The FIFA World Cup is the pinnacle of world soccer. Hundreds of nations all over the world compete for a place in the quadrennial competition, but only a select few advance through the long journey that is World Cup qualifying. The U.S. Men’s National Team has become a perennial participant in the competition, having qualified for each of the last seven World Cups dating back to 1990. However no nation, other than the host country, is guaranteed to qualify for the World Cup. Like most great things in life, you’ve got to earn it.
Qualifying for the World Cup is no simple task, and, frankly, the process can seem pretty confusing at times. The concept, from an elementary point of view is straightforward: play well and win regional matches.
Nations qualify for the World Cup by doing just that. The purpose of this article is not to state the obvious; rather, I write to simplify the intricate World Cup qualification process and to highlight the common denominator in all World Cup-qualified nations.
In this article, I’ll focus on CONCACAF (Confederation of North, Central American and Caribbean Association Football) qualifying and, subsequently, the U.S. Men’s National Team.
The FIFA World Cup qualification process consists of national soccer confederations (ex. CONCACAF, UEFA, CONMEBOL) competing in a series of regional tournaments, also referred to as rounds, that determine which nations will advance through to the World Cup. The key word: regional. To clarify, North American nations compete against other North American nations, Europeans nations against European nations, African nations against African nations and so on.
CONCACAF qualification is a five-round process beginning three years before the World Cup is set to begin. The top teams after each round advance. All 35 members of the confederation have a chance to qualify, but only the teams that play well and win matches will advance to the next round. The teams that don’t are eliminated from World Cup qualification.
The fifth and final round of CONCACAF World Cup qualifying, simply known as “The Hex” (short for Hexagonal), serves as the Semifinal Round for qualification to the World Cup. The top three nations at the end of the Hex round automatically qualify for the World Cup, while the fourth-place team must win an intercontinental playoff with the fifth-place finisher from the Asian Football Confederation to qualify.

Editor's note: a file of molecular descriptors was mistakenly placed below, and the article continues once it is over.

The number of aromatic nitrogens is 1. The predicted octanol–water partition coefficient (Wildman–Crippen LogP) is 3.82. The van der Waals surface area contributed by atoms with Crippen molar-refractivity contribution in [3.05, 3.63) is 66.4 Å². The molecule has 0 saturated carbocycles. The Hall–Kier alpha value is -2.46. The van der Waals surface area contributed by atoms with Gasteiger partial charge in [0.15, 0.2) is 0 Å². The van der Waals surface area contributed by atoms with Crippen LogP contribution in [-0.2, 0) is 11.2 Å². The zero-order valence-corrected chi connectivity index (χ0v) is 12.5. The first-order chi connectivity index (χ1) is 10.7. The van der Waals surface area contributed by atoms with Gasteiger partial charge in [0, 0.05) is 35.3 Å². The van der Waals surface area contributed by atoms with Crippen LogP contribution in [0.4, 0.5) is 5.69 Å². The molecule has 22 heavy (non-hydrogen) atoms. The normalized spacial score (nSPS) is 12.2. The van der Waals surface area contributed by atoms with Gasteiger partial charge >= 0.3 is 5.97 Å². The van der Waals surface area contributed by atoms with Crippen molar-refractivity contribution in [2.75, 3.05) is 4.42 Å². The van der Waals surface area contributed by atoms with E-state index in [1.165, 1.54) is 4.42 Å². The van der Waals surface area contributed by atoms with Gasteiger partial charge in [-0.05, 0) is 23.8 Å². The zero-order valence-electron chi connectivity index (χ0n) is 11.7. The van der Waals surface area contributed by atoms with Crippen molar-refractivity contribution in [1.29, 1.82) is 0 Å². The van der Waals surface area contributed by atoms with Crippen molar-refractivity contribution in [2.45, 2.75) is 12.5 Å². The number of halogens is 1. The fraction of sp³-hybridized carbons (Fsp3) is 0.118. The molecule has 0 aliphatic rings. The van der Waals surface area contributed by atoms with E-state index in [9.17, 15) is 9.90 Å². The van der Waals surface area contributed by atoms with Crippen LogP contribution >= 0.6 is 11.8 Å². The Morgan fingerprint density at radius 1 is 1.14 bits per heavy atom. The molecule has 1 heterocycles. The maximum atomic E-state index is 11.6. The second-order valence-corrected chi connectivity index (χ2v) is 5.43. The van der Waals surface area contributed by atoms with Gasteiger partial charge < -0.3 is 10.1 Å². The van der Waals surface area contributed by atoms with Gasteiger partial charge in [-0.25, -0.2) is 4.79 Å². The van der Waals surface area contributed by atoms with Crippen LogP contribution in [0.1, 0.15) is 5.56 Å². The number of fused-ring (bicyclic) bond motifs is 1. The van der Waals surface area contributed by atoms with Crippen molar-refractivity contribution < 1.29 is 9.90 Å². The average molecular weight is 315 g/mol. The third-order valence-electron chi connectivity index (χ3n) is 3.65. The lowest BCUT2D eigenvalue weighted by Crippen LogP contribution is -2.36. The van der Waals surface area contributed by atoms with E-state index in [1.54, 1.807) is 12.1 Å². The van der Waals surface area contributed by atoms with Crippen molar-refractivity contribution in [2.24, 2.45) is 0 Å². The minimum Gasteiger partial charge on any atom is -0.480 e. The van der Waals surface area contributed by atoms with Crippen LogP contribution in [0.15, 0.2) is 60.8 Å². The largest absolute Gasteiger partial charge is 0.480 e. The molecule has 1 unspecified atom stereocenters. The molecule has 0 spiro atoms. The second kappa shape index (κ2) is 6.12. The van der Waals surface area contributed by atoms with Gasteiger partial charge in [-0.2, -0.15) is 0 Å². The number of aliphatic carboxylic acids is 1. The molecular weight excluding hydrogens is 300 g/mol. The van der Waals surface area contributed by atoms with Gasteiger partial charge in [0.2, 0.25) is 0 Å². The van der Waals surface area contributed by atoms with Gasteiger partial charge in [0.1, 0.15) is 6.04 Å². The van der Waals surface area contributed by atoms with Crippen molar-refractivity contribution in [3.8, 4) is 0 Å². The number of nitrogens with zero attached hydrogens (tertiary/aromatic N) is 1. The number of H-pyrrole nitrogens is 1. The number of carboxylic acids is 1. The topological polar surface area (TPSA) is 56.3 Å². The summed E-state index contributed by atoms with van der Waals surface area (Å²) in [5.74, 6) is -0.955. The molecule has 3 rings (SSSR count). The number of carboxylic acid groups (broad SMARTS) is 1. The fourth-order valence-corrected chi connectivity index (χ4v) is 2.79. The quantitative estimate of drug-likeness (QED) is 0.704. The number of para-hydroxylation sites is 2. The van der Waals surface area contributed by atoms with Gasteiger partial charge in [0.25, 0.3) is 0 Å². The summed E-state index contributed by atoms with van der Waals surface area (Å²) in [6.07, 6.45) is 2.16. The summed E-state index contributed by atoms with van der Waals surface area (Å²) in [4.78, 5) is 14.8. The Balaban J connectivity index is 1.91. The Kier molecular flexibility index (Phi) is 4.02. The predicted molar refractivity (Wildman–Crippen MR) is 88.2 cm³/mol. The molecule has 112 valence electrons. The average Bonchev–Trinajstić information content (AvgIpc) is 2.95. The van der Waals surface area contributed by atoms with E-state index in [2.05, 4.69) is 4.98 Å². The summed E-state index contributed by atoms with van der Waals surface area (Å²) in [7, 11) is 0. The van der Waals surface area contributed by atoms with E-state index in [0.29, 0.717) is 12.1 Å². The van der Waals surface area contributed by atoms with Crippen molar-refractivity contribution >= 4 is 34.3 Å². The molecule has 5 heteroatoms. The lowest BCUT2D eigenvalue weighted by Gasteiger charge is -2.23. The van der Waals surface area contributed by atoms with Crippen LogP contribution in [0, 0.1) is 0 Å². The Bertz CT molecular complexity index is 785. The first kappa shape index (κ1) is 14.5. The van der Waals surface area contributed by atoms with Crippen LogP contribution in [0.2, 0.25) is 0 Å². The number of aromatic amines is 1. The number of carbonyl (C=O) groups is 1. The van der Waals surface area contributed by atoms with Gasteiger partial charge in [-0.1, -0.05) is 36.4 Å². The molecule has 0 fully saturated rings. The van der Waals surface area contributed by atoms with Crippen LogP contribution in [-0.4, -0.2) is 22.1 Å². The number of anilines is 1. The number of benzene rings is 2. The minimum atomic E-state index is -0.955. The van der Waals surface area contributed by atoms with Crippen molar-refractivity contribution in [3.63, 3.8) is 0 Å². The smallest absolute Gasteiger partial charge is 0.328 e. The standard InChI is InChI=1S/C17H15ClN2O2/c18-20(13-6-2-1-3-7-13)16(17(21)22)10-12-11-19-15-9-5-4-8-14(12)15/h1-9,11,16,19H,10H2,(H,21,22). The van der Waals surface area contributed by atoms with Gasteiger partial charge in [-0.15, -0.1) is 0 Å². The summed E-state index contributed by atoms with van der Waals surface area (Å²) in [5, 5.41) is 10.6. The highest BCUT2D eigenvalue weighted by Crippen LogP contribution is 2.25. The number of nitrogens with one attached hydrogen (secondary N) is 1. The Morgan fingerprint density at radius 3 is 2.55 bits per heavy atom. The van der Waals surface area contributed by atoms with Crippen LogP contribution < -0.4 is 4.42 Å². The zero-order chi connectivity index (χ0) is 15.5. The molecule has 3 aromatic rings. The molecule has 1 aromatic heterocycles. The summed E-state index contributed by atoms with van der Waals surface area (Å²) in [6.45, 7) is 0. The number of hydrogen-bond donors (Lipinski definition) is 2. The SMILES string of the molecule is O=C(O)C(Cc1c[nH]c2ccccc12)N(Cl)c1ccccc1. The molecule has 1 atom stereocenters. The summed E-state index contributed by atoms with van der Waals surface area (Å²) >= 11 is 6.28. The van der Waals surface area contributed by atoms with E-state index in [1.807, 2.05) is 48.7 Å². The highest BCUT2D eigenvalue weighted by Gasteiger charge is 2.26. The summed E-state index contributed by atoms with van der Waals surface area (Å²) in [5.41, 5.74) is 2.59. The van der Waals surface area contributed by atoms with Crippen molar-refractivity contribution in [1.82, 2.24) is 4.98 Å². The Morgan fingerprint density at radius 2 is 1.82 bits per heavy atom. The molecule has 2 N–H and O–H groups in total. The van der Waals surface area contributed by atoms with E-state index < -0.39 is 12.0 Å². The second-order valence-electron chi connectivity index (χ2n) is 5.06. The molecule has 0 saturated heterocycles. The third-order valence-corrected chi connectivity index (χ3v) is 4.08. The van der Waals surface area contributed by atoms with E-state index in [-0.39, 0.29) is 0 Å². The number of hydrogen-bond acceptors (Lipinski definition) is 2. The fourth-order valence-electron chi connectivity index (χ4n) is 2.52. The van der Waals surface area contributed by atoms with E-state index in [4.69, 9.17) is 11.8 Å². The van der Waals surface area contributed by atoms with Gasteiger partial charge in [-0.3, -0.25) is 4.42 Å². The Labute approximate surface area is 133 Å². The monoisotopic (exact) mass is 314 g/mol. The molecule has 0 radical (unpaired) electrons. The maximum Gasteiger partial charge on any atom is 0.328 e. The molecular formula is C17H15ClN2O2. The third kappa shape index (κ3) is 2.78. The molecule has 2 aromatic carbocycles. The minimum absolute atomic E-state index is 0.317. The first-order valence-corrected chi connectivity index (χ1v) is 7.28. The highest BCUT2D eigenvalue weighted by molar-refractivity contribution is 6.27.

In the Hex, six nations - in this case, USA, Mexico, Costa Rica, Honduras, Panama and Trinidad & Tobago - go head-to-head in a home/away, round-robin-style mini-league in which each team plays a ten-match schedule (USA plays each team in the Hex home/away) to earn as many points as possible to finish in one of those top three spots.
Here’s where the U.S. currently stands in the CONCACAF Hexagonal:
|Trinidad & Tabago||3||-11|
This year, the Americans’ road to Russia runs through Orlando City Stadium, where the U.S. is set host Panama this Friday in Matchweek 9 of the ten-round Hex. As you can see from the standings, it is absolutely critical for the U.S. to get three points against Panama. Anything but a win for the Red, White and Blue would put the USA in legitimate danger of missing out on Russia 2018.
The USMNT closes out the qualifying group on Oct. 10 at Trinidad and Tobago. Panama plays Costa Rica in its final match in the Hex on the same day.
Russia is set to host the 2018 FIFA World Cup next summer. Eight nations - Russia (host country), Belgium, Iran, Japan, Korea Republic, Saudi Arabia, Mexico, Brazil - have already punched their ticket the World Cup in 2018.
Go, go, USA!
The U.S. MNT has qualified for the last seven World Cups - a feat certainly worth being proud of. American soccer fans are now accustomed to seeing the U.S. dominate CONCACAF competition, but this cycle has been difficult for the Americans. Traditionally, the U.S. and Mexico are jockeying for position at the top of the Hex. But the emergence of Costa Rica as a force in CONCACAF, along with Panama and Honduras, who always put up a good fight, has put the Americans in a precarious situation. Still, the Americans’ fate is in their own hands.
It’s been a challenge for the U.S. this time around, but Bruce Arena’s team is in control of its own destiny. If the Americans perform well enough to win their final two fixtures of the Hex, we’ll see the Red, White and Blue next summer in Russia.